The recently released 2018 Public Report on Terrorism Threat to Canada lists the following threats: Sunni Islamist extremism, right-wing extremism, Sikh (Khalistani) extremism, Shia extremism, and Canadian extremist travellers.
In the case of "Sikh (Khalistani) Extremism" it goes on to clearly state the undeniable truth that "Some individuals in Canada continue to support Sikh (Khalistani) extremist ideologies and movements."
The report engendered an immediate outcry from the usual quarters regarding its reference to "Sikh (Khalistani) extremism". It threw some Sikh and other MPs, including some ministers in Prime Minister Justin Trudeau's cabinet, into a tizzy.
Some organizations meeting in Toronto issued hyperultimatums to the government to meet with them by a certain deadline and rescind what they considered to be the offending portions of the innocuous report or else. Else what? No one knows.
Much of the debate on the report, with the exception of a few interventions, has been in Punjabi, in the Punjabi media, allowing many participants to run with the hare while hunting with the hounds, further exacerbating the ghettoizing effects of the rabid identity politics at play.
Unfortunately, there has been very little investigative or other reporting by the so-called mainstream media in Canada about the debate among Sikhs on this report or on any other recent developments; hence this humble attempt to capture the story about the report in this blog.
The report was released on December 11. The manufactured outrage of parliamentarians at the inoffensive report resulted in a meeting being arranged: on December 13 at 11:15 a.m. almost all of the Sikh and some other MPs gathered with Public Safety Minister Ralph Goodale in Room 107 A in the Centre Block of Parliament.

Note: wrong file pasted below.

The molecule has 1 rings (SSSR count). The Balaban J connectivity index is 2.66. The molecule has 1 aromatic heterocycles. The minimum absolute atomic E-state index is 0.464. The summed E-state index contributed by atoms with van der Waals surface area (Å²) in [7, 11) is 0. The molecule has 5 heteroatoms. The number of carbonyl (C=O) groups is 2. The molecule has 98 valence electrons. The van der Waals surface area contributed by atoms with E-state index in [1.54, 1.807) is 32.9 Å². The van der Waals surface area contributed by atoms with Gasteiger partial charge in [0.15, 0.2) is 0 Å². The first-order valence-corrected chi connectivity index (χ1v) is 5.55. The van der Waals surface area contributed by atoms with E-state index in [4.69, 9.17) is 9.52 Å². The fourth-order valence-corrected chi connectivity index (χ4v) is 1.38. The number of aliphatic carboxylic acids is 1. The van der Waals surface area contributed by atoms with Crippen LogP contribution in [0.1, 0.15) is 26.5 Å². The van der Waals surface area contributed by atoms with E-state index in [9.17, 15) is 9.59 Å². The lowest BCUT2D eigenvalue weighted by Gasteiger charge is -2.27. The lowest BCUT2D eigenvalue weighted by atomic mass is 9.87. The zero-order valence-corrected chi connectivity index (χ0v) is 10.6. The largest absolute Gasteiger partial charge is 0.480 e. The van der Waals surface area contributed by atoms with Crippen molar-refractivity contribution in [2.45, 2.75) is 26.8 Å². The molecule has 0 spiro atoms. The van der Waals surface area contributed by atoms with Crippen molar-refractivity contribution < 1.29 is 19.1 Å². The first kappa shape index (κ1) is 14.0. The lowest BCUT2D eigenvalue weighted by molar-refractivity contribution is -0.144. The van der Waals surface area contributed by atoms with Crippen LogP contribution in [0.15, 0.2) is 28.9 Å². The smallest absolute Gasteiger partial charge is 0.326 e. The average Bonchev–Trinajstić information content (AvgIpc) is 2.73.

Reliable sources have confirmed that at the meeting Goodale reaffirmed the government's position that the threat of terrorism in the name of Khalistan is real, serious, and persistent. Nonetheless to make the matter clearer he undertook, right at the outset of the meeting, to delete the word "Sikh" from the report.
But that wasn't enough for some MPs and ministers. They wanted more.
Many insisted upon the complete deletion of any reference to "Sikh (Khalistani) Extremism" in the report. At least one among them threatened to go public with his denunciation of the report unless Goodale agreed, right then and there, to the erasure of the entire reference to "Sikh (Khalistani) extremism".
Goodale is alleged to have apparently told the still unhappy MPs to go take a hike. Rightly so because it doesn't behoove any Canadians, let alone our elected representatives—in fact it is quite Trumpian of them—to irresponsibly deny the truth or undermine the nation's intelligence community.
After Goodale absolutely appropriately refused to remove from the report the reference to Khalistani extremism, some MPs as well as a cabinet minister or two were out in the Punjabi media pandering to Khalistanis and their sympathizers.
According to the National Post, Surrey Centre MP Randeep Sarai fired off a letter to Goodale on December 14—a day after the aforesaid meeting of the 13th—seeking the removal of any reference to Sikh extremism, something Goodale had already promised to do at the meeting.
Since then several MPs and a minister or two have publicly regretted their "mistake" in allowing the reference to "Sikh (Khalistani) extremism" in the report. In extending their regrets they chose not to separate the term "Sikh" from "Khalistani extremism".
It was abundantly clear they were now publicly lobbying Goodale to do what in private he had told them he won't do: excise the entire reference to "Sikh (Khalistani) Extremism" from the report.
Not to be left behind, Conservative opposition MP Garnett Genuis took to the radio casting aside all understanding of the process by which security and intelligence reports are compiled or the importance of not politicizing the work of our intelligence professionals and joined the Liberal MPs in their ongoing unseemly pandering.